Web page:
For the Record with Brad Goskowicz, CEO, Microbiologics

May 31  

Brad Goskowicz joined Microbiologics as Chief Marketing Officer in 2009 and became Chief Executive Officer in 2010 as part of a planned transition. Brad has a degree in Medical Technology with a double major in Chemistry and has been an executive in the Medical Device Industry for over 25 years. Some of Brad’s achievements include winning the Cornerstone Award and Granite Equity Partners Executive of the Year, being listed as one of the 100 People to Know in 2017 by Twin Cities Business, and being named as a finalist in the 2016 EOY Entrepreneur of the Year and 2013 Marquette College of Health Sciences Alumnus of the Year. Brad was also inducted into the U.S. Speed Skating Hall of Fame as a Contributor to the Sport. 

In addition to his duties as Microbiologics CEO, Brad is actively involved with the Greater Saint Cloud Development Corporation, the Saint Cloud Downtown Council, Central Minnesota Big Brothers & Big Sisters, the American Association of Lab Accreditation, and sits on the AOAC International Board of Directors. 

Give us Microbiologics’ elevator pitch. 

Microbiologics is a leading biological products and services provider, focused on protecting the health and safety of people around the world. We partner with healthcare and life-science companies to co-create and provide biological control materials, research and development assay services and consulting for microbiology, molecular diagnostics and virology. At the heart of everything we do is an uncompromising commitment to supporting our partners on the frontlines and creating confidence is science. 

As a leader, how has your role changed during COVID-19?  

I believe the principles of the role are unchanged. Extending and inspiring trust, defining purpose and communicating a clear vision are more important than ever. What has changed dramatically is the tactics needed to be effective within that role. The communication piece has become more important, even as it has become more difficult. As a leader, I am finding new ways to be visible, to be present. It has become more important to create confidence and reassurance. It is critical to recognize that everyone has suffered significant losses in their lives and are struggling with daily challenges. Flexibility, creating support and an additional emphasis on wellness has been critical for us getting through the year successfully.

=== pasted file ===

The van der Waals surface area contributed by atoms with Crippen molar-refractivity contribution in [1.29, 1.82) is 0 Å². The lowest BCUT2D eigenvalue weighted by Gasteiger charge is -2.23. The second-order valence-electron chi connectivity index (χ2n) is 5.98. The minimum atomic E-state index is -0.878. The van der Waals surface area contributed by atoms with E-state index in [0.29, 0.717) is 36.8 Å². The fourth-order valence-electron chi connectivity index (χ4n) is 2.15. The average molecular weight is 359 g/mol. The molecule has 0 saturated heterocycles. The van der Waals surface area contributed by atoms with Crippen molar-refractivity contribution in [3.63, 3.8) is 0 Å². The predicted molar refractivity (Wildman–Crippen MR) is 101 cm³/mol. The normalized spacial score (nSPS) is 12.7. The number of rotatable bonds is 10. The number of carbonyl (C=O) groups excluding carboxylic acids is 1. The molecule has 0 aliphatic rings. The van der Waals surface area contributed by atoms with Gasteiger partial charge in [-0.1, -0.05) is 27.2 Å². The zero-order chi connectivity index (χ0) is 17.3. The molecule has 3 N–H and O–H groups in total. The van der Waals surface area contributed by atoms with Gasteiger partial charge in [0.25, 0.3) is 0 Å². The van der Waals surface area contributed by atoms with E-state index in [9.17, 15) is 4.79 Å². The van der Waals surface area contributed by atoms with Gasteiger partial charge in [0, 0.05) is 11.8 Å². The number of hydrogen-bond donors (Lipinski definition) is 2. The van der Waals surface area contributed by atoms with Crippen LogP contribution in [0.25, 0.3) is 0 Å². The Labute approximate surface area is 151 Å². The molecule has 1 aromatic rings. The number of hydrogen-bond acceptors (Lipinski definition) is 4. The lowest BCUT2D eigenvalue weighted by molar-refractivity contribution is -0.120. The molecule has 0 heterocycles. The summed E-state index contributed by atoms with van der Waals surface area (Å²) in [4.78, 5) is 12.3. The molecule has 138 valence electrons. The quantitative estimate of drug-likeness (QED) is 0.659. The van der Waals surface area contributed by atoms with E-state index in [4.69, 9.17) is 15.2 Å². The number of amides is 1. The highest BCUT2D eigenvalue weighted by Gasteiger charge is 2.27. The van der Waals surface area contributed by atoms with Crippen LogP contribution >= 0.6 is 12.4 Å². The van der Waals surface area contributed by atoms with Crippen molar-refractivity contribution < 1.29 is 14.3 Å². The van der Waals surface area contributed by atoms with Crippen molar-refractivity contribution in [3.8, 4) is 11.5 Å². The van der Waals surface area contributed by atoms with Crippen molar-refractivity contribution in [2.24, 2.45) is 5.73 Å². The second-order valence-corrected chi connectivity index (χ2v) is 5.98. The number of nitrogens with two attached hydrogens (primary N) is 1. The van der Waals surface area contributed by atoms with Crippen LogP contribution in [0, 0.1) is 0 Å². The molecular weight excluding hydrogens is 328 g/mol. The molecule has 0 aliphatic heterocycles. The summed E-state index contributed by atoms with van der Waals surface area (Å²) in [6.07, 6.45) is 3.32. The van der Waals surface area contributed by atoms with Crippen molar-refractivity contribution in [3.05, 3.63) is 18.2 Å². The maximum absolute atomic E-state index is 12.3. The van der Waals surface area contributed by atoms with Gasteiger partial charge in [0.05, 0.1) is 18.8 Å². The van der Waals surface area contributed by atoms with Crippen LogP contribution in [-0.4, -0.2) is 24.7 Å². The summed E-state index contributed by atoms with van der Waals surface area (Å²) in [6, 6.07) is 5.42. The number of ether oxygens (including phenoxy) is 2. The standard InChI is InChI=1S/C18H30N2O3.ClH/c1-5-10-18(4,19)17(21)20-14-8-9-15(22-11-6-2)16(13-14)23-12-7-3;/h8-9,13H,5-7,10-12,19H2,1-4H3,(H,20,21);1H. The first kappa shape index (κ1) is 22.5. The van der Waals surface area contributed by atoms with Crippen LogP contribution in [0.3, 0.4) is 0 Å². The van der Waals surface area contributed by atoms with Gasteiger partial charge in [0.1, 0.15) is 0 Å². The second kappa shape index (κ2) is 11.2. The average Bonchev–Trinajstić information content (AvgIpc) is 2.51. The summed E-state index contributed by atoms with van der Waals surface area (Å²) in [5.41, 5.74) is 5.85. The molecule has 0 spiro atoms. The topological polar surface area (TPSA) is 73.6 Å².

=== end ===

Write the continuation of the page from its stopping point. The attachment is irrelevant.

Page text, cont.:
How have you pivoted your company to address the needs that have risen since the onset of COVID-19? 

When the pandemic and lockdown hit, our business saw large drops in revenue as our pharmaceutical, diagnostic and clinical partners shifted all resources towards, testing methods and the creation of new antivirals and vaccines to fight COVID-19. In April of 2020, we decided to build out specialized facilities that would enable us work with the virus, so we could support our partners on the frontlines. Within two short months, we had remodeled an existing facility, developed protocols, trained staff and had initiated projects to support our partners, many of whom were involved with BARDA projects as part of Operation Warp Speed. That initial facility has since increased capacity and we have added two more facilities with a fourth in the planning process. I am continually in awe of our folks here at Microbiologics and their ability to pivot so quickly and so successfully. 

Where are the big milestones to come in the next few years for Microbiologics? 

2021 marks the 50th Anniversary for Microbiologics, and our coming milestones are all about adding capacity and capability. We believe that after reaching record levels in the last year, we can double our size in the next 5-6 years. Our long-term goals have a lot to do with sustainability. One of our goals is to be in business for one hundred years. Lately, I have been thinking about what a Microbiologics Super Bowl commercial would look like in 2030. 

What does leadership look like to you? 

Certainly, there are dozens of skills, traits and actions that are associated with great leadership. To me, the most important traits that great leaders have in common are being genuine and truly caring for others. Being genuine inspires trust, especially when the going gets rough. In the case of truly caring for people, having empathy, I don’t think you can fake it. People can tell and feel if you really care.   

What is the best advice you have received in your career?  What is the worst? 

Some of the best advice I have received is to make it a personal goal every year to find an “A” player, a game changer and bring them into the organization. They will ensure the organization grows and your vision is attained. The worst advice I received was to “take care of number one.” People will not give you their passion, their energy their best effort, if it is all about you! 

What have been the most rewarding moments in our career? 

This year, the ability to create biomaterials to support the fight against COVID 19 has been fantastically rewarding. It gives all our teams a great feeling of purpose as we create these biomaterials and services to support our mission of “creating a safer, healthier world.” 

What is one personal goal for the upcoming year? 

I am planning to spend more time with family, especially my newest grandson, Ethan. 

How do you relax / decompress? 

I like spending time in the woods and on the water. 

What do you enjoy most about the Medical Alley community? 

There is so much more we can do collectively than individually. The collaboration, sharing and advocacy of Medical Alley is both extensive and extraordinary. There is nothing else that is comparable in scale and effectiveness. 

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